Vanderbilt Journal of Transnational Law

First Page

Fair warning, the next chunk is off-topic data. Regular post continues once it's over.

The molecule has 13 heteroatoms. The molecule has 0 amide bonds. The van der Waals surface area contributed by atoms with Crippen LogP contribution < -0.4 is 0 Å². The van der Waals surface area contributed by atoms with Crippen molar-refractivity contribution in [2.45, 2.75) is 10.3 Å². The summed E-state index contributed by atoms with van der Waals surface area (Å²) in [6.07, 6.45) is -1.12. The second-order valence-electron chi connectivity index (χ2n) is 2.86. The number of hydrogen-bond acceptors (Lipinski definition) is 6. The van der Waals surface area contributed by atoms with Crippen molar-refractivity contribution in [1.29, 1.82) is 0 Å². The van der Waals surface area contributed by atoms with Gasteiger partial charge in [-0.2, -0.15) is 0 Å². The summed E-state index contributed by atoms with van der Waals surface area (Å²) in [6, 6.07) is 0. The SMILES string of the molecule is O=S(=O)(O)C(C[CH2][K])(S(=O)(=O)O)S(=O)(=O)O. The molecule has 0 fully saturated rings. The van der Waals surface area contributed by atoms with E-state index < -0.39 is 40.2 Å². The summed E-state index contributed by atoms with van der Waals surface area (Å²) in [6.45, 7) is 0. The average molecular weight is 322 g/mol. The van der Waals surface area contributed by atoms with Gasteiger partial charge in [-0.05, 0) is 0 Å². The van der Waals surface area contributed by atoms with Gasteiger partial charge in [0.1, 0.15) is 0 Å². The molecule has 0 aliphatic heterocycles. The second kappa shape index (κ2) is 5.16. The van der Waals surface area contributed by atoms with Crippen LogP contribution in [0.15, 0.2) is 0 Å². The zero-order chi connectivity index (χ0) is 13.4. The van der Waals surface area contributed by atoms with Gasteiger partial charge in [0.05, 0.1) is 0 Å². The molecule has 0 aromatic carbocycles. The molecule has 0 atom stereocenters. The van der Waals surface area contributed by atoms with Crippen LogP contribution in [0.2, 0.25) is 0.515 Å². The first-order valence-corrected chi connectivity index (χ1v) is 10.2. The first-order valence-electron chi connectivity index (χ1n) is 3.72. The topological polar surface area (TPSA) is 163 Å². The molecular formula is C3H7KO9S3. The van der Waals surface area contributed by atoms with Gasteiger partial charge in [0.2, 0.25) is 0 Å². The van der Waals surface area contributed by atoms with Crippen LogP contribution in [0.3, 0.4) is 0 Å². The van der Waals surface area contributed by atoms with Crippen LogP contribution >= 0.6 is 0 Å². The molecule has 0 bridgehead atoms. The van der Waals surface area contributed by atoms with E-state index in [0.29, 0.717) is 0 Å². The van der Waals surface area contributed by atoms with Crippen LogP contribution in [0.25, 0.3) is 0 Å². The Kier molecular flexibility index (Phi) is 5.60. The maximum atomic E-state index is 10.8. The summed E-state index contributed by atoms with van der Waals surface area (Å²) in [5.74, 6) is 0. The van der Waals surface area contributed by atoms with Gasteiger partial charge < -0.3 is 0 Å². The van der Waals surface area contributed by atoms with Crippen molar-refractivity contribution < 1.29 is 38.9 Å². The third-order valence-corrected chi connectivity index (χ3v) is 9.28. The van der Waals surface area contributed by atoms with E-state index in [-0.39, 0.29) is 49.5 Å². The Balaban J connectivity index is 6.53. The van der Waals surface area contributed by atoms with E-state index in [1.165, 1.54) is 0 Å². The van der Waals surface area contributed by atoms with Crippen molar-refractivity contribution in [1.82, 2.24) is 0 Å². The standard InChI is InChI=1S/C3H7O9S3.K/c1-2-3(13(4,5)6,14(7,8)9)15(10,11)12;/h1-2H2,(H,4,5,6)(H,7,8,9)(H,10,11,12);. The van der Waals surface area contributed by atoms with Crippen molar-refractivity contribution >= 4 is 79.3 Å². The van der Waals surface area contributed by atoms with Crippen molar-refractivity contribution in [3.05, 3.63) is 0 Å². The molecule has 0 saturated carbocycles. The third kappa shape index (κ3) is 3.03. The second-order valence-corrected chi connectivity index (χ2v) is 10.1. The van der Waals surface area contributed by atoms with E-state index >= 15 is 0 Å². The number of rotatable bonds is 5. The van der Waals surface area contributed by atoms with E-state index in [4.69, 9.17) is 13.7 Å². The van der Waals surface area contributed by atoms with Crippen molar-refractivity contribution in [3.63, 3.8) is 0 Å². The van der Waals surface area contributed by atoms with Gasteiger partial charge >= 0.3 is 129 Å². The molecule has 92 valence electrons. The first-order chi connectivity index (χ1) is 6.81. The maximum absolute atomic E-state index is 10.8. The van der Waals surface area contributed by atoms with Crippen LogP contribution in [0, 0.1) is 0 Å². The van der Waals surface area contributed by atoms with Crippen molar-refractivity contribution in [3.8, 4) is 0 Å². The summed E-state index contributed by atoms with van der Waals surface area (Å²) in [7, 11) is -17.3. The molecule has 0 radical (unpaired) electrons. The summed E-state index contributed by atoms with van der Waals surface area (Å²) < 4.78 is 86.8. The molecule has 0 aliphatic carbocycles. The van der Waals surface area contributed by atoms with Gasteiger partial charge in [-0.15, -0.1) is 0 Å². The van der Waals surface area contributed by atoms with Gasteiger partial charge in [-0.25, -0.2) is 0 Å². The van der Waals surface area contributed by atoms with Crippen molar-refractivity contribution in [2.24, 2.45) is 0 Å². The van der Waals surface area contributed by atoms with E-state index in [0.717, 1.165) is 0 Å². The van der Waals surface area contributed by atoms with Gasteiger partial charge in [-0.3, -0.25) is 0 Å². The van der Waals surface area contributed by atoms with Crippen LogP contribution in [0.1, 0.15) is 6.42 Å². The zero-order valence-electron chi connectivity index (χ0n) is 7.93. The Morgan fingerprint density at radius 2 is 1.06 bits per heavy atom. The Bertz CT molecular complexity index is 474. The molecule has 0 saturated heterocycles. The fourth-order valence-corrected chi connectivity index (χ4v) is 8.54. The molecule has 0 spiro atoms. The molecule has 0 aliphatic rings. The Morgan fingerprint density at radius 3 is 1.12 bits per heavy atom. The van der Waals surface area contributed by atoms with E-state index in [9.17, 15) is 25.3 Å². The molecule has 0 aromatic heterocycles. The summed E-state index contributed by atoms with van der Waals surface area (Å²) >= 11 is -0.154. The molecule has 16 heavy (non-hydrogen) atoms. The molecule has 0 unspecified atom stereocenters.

At the present time there are three possible remedies available to seamen who are injured in the course of their employment. In order to maintain any of these actions, the injured party must of course qualify as a seaman. The traditional tests used to determine whether a maritime worker is a seaman are as follows: 1) the vessel must be in navigation, 2) the worker must have a more or less permanent connection with the vessel, and 3) the worker must be aboard the vessel primarily to aid in navigation. These standards have been somewhat modified by Offshore Company v. Robinson. In that case, the court stated that there is an evidentiary basis for holding a person to be a seaman if: 1) there is evidence that the worker was assigned permanently to a vessel, or performed a substantial part of his work aboard a vessel, and 2) his duties contributed to the function of the vessel or to the accomplishment of its mission. Therefore, it seems that it does not matter whether the vessel is actually in navigation or if the maritime worker is aboard primarily in aid of navigation so long as he performs a substantial part of his work on the vessel. Furthermore, the definition of "vessel" has been extended to cover almost any floating object that is capable of being moved from one place to another.